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Salivary Gland Dysplasia in Fgf10 Heterozygous Mice: A New Mouse Model of Xerostomia

View Article: PubMed Central

ABSTRACT

Xerostomia, or chronic dry mouth, is a common syndrome caused by a lack of saliva that can lead to severe eating difficulties, dental caries and oral candida infections. The prevalence of xerostomia increases with age and affects approximately 30% of people aged 65 or older. Given the large numbers of sufferers, and the potential increase in incidence given our aging population, it is important to understand the complex mechanisms that drive hyposalivation and the consequences for the dentition and oral mucosa. From this study we propose the Fgf10 +/- mouse as a model to investigate xerostomia. By following embryonic salivary gland development, in vivo and in vitro, we show that a reduction in Fgf10 causes a delay in branching of salivary glands. This leads to hypoplasia of the glands, a phenotype that is not rescued postnatally or by adulthood in both male and female Fgf10 +/- mice. Histological analysis of the glands showed no obvious defect in cellular differentiation or acini/ductal arrangements, however there was a significant reduction in their size and weight. Analysis of saliva secretion showed that hypoplasia of the glands led to a significant reduction in saliva production in Fgf10 +/- adults, giving rise to a reduced saliva pellicle in the oral cavity of these mice. Mature mice were shown to drink more and in many cases had severe tooth wear. The Fgf10 +/- mouse is therefore a useful model to explore the causes and effects of xerostomia.

No MeSH data available.


Scanning electron microscopy of 10 week old adult female tongues. WT animals retained what appeared to be sheets of mucus covering the posterior CVP (A) and filliform papillae (C) while no mucus remained on Fgf10 +/- tongues following HCl treatment (B, D). Scale bar in B = 500um (same scale in A). Scale bar in D = 100um (same scale n C).
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Figure 5: Scanning electron microscopy of 10 week old adult female tongues. WT animals retained what appeared to be sheets of mucus covering the posterior CVP (A) and filliform papillae (C) while no mucus remained on Fgf10 +/- tongues following HCl treatment (B, D). Scale bar in B = 500um (same scale in A). Scale bar in D = 100um (same scale n C).


Salivary Gland Dysplasia in Fgf10 Heterozygous Mice: A New Mouse Model of Xerostomia
Scanning electron microscopy of 10 week old adult female tongues. WT animals retained what appeared to be sheets of mucus covering the posterior CVP (A) and filliform papillae (C) while no mucus remained on Fgf10 +/- tongues following HCl treatment (B, D). Scale bar in B = 500um (same scale in A). Scale bar in D = 100um (same scale n C).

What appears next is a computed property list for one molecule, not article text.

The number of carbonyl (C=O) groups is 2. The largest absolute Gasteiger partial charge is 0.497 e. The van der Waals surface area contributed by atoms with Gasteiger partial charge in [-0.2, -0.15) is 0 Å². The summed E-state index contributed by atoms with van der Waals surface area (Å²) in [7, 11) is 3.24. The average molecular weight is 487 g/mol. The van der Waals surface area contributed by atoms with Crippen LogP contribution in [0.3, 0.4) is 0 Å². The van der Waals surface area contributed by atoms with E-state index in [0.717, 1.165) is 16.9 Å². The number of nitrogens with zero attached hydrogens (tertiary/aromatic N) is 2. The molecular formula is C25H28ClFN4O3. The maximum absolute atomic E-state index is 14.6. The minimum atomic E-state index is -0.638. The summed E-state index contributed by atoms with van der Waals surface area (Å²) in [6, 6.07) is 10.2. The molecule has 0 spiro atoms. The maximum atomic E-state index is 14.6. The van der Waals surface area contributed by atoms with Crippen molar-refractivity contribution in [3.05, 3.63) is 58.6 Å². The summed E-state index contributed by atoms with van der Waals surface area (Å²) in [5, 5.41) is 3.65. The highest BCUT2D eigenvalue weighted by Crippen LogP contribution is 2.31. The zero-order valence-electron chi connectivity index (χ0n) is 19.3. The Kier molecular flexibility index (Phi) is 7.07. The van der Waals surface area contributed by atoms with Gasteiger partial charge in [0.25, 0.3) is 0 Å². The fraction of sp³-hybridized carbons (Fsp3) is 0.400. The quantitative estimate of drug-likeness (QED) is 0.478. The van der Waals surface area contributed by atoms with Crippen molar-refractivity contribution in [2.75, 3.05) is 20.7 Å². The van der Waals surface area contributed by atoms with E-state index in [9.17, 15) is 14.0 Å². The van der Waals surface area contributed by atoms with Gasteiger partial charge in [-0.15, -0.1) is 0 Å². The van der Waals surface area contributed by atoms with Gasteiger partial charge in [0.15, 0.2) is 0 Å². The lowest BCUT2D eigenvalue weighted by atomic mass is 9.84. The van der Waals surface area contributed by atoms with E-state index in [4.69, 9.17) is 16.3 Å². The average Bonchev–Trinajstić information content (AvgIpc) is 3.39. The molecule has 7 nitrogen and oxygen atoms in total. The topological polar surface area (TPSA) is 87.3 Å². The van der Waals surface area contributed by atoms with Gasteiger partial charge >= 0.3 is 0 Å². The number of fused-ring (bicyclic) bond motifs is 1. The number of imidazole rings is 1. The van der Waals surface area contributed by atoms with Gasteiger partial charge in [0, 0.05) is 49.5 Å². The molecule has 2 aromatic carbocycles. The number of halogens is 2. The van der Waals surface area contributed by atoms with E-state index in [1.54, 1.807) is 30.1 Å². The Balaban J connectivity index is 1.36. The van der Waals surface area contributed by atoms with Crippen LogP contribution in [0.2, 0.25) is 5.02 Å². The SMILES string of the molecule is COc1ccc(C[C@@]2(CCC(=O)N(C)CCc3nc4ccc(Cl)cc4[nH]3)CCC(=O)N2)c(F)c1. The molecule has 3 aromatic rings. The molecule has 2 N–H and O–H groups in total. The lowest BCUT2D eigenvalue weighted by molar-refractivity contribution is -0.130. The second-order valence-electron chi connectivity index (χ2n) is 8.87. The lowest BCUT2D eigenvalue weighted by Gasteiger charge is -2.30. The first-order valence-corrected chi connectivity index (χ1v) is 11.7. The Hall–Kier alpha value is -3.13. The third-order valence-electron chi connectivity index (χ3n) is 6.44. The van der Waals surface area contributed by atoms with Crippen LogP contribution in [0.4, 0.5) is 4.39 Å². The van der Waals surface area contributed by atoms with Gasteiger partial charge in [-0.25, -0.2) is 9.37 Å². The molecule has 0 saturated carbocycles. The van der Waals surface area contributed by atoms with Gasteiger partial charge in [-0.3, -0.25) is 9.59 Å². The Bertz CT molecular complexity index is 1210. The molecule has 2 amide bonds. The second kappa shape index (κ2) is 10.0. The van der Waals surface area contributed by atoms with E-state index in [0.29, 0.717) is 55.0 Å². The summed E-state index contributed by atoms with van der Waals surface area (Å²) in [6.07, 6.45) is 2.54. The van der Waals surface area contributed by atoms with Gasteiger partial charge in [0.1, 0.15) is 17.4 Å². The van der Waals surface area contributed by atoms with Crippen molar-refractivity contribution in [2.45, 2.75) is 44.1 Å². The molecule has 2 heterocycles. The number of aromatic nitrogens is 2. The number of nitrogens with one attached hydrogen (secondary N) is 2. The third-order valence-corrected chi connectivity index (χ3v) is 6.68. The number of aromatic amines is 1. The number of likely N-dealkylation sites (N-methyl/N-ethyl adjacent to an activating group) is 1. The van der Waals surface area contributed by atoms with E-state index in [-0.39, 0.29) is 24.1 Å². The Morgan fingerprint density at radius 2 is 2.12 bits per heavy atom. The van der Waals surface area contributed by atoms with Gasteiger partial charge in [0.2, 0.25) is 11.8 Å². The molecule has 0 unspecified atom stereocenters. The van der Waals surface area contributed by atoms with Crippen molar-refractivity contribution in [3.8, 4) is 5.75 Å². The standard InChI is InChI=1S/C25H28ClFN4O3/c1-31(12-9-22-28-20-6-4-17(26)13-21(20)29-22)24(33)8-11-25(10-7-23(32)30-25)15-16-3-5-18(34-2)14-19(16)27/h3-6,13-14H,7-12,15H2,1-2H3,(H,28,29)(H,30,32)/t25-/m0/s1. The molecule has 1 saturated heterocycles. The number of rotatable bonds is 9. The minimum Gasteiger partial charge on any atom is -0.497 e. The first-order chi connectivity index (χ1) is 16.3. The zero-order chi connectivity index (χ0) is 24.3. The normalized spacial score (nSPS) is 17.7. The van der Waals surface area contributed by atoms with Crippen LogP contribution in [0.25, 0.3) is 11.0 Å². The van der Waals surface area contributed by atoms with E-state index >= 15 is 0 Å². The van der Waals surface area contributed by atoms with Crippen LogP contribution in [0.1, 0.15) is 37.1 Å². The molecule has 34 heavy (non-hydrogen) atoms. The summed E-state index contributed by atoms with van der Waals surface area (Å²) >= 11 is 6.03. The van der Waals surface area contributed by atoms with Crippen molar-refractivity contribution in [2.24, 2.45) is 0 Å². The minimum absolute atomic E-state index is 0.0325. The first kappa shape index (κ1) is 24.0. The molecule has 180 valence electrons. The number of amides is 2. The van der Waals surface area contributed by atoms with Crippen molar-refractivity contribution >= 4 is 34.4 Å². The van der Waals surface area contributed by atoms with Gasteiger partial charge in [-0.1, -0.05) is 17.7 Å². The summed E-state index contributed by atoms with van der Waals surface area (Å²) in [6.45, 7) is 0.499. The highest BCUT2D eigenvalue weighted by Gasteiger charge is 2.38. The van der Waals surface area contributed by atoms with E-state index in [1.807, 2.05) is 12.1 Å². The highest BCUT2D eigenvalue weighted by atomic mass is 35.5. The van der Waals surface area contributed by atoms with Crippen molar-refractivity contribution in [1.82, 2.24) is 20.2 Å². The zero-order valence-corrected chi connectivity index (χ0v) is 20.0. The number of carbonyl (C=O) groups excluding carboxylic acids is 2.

© Copyright Policy - open-access
Related In: Results  -  Collection

License
Show All Figures
getmorefigures.php?uid=PMC4998116&req=5

Figure 5: Scanning electron microscopy of 10 week old adult female tongues. WT animals retained what appeared to be sheets of mucus covering the posterior CVP (A) and filliform papillae (C) while no mucus remained on Fgf10 +/- tongues following HCl treatment (B, D). Scale bar in B = 500um (same scale in A). Scale bar in D = 100um (same scale n C).

View Article: PubMed Central

ABSTRACT

Xerostomia, or chronic dry mouth, is a common syndrome caused by a lack of saliva that can lead to severe eating difficulties, dental caries and oral candida infections. The prevalence of xerostomia increases with age and affects approximately 30% of people aged 65 or older. Given the large numbers of sufferers, and the potential increase in incidence given our aging population, it is important to understand the complex mechanisms that drive hyposalivation and the consequences for the dentition and oral mucosa. From this study we propose the Fgf10 +/- mouse as a model to investigate xerostomia. By following embryonic salivary gland development, in vivo and in vitro, we show that a reduction in Fgf10 causes a delay in branching of salivary glands. This leads to hypoplasia of the glands, a phenotype that is not rescued postnatally or by adulthood in both male and female Fgf10 +/- mice. Histological analysis of the glands showed no obvious defect in cellular differentiation or acini/ductal arrangements, however there was a significant reduction in their size and weight. Analysis of saliva secretion showed that hypoplasia of the glands led to a significant reduction in saliva production in Fgf10 +/- adults, giving rise to a reduced saliva pellicle in the oral cavity of these mice. Mature mice were shown to drink more and in many cases had severe tooth wear. The Fgf10 +/- mouse is therefore a useful model to explore the causes and effects of xerostomia.

No MeSH data available.